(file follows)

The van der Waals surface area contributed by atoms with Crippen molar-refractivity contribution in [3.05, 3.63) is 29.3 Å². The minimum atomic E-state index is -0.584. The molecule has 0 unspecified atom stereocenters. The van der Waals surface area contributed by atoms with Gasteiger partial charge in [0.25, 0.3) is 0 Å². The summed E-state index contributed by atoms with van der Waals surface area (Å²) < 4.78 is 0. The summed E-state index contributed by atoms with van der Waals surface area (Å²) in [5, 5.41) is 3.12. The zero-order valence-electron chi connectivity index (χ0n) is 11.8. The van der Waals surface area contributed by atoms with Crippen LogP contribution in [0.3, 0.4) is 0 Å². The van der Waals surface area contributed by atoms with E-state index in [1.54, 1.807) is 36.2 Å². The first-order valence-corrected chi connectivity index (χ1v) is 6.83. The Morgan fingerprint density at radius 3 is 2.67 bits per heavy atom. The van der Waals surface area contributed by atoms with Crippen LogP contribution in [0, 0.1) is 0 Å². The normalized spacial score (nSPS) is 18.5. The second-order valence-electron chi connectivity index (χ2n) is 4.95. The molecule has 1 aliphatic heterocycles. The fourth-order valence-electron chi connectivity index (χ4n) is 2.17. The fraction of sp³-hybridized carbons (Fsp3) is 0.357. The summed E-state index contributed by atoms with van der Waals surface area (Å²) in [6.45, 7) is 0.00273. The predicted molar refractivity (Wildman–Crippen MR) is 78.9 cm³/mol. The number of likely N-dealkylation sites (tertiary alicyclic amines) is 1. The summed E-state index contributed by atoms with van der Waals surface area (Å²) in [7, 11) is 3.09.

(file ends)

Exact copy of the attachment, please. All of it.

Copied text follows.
The van der Waals surface area contributed by atoms with Crippen molar-refractivity contribution in [3.05, 3.63) is 29.3 Å². The minimum atomic E-state index is -0.584. The molecule has 0 unspecified atom stereocenters. The van der Waals surface area contributed by atoms with Gasteiger partial charge in [0.25, 0.3) is 0 Å². The summed E-state index contributed by atoms with van der Waals surface area (Å²) < 4.78 is 0. The summed E-state index contributed by atoms with van der Waals surface area (Å²) in [5, 5.41) is 3.12. The zero-order valence-electron chi connectivity index (χ0n) is 11.8. The van der Waals surface area contributed by atoms with Crippen LogP contribution in [0.3, 0.4) is 0 Å². The van der Waals surface area contributed by atoms with E-state index in [1.54, 1.807) is 36.2 Å². The first-order valence-corrected chi connectivity index (χ1v) is 6.83. The Morgan fingerprint density at radius 3 is 2.67 bits per heavy atom. The van der Waals surface area contributed by atoms with Crippen LogP contribution in [0, 0.1) is 0 Å². The normalized spacial score (nSPS) is 18.5. The second-order valence-electron chi connectivity index (χ2n) is 4.95. The molecule has 1 aliphatic heterocycles. The fourth-order valence-electron chi connectivity index (χ4n) is 2.17. The fraction of sp³-hybridized carbons (Fsp3) is 0.357. The summed E-state index contributed by atoms with van der Waals surface area (Å²) in [6.45, 7) is 0.00273. The predicted molar refractivity (Wildman–Crippen MR) is 78.9 cm³/mol. The number of likely N-dealkylation sites (tertiary alicyclic amines) is 1. The summed E-state index contributed by atoms with van der Waals surface area (Å²) in [7, 11) is 3.09.